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Logo of bmjThis ArticleThe BMJ
BMJ. 2007 September 1; 335(7617): 452.
PMCID: PMC1962852
From the Frontline

About the boys and the Bs

Des Spence, general practitioner, Glasgow

The door burst open. “Midweek special,” he shouted, clutching five Star Trek videos to his chest. We pulled the curtains; it was a Wednesday “Trek-athon.” We were four boys sharing a flat and skiving lectures. Somehow Star Trek just seemed more important than the roots of the brachial plexus.

I wanted to study consistently but I couldn't. Each term I would carefully draw up a study plan, as my mum had suggested. But eight weeks into the term it stared blankly down at me, and not a stroke of reading had been done. I would grapple around in the dark of my head trying to find the work switch, but to no avail. Two weeks before the exams the lights would go on and I could pour in the information. However, when my brain thought it had enough to pass, the lights went out again.

My flat mates were the same. We were four Titans of mediocrity astride the top of the standard deviation curve—we knew that a slip either way would lead to folly and certain destruction.

This year's exam results are out and again boys are left floating in an educational void. No one seems to care too much. The male intake to medical school is declining, and is now roughly 40% of the total. Negativity towards male medical students as a group also seems acceptable and goes unchallenged. So does it matter if boys aren't entering the profession? The simple answer is no, as clearly admission committees must choose the best candidates, irrespective of gender.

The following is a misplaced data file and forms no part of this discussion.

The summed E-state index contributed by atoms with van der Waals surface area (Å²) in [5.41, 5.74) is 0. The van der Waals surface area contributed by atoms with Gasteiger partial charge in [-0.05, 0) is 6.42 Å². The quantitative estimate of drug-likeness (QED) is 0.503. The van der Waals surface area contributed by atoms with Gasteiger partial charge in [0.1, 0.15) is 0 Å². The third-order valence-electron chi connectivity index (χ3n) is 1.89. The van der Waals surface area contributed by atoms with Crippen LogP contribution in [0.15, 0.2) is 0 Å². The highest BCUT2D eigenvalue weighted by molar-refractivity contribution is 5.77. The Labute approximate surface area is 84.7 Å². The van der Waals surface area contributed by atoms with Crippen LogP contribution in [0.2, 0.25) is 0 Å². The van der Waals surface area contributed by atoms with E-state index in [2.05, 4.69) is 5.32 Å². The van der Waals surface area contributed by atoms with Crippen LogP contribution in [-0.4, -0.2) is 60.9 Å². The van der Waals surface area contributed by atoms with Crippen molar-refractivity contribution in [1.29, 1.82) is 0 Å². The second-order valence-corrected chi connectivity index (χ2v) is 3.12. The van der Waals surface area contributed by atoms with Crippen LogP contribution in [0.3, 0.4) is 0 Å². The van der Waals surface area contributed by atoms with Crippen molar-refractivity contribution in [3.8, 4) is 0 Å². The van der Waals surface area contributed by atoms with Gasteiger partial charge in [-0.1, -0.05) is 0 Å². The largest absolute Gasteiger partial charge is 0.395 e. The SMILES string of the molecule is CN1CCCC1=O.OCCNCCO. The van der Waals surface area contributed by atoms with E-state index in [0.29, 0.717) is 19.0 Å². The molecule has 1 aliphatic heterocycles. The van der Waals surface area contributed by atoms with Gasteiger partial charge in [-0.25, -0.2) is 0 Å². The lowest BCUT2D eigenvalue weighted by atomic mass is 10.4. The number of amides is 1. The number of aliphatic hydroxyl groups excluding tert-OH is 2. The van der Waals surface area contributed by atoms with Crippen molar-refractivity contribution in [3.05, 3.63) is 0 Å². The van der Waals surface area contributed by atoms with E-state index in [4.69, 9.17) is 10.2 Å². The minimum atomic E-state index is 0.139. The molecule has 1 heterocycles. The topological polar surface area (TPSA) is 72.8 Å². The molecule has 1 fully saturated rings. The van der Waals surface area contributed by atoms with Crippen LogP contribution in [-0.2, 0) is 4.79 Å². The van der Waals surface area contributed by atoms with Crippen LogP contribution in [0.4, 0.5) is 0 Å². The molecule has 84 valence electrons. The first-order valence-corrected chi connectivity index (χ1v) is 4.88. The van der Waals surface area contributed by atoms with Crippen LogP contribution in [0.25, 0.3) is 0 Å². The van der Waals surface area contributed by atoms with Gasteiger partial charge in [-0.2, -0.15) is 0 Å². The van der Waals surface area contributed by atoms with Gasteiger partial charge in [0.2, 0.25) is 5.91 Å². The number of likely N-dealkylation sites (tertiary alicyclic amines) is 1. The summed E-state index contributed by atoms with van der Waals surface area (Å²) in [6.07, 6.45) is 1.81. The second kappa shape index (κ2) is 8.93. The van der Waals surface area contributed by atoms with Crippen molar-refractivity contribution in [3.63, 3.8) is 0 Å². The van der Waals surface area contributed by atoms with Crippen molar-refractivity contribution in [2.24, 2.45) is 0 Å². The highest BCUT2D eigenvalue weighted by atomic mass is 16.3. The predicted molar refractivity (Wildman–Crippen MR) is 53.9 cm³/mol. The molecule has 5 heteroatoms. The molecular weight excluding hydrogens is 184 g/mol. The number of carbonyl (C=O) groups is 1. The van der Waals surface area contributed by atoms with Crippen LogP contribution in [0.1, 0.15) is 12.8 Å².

But life is more complex. Discussions about gender are difficult and often dissolve into the stereotypes and rhetoric of past conflicts. But I suggest that the battle to get more women into medicine is over: now there is a pressing need to make sense of the peace. For women and men are surprisingly similar but also surprisingly different—in most areas of life it seems that we complement, depend on, and need each other. We need men in medicine not to restore some misguided sense of status but to bring balance to the workforce and choice to patients.

So until the education system wakes up to the current educational inequalities and attempts to locate those switches in our sons' heads, please, selection committees, try to look beyond the Bs of our stupid boys. Who knows, one day they might grow up to be useful and even intelligent men.

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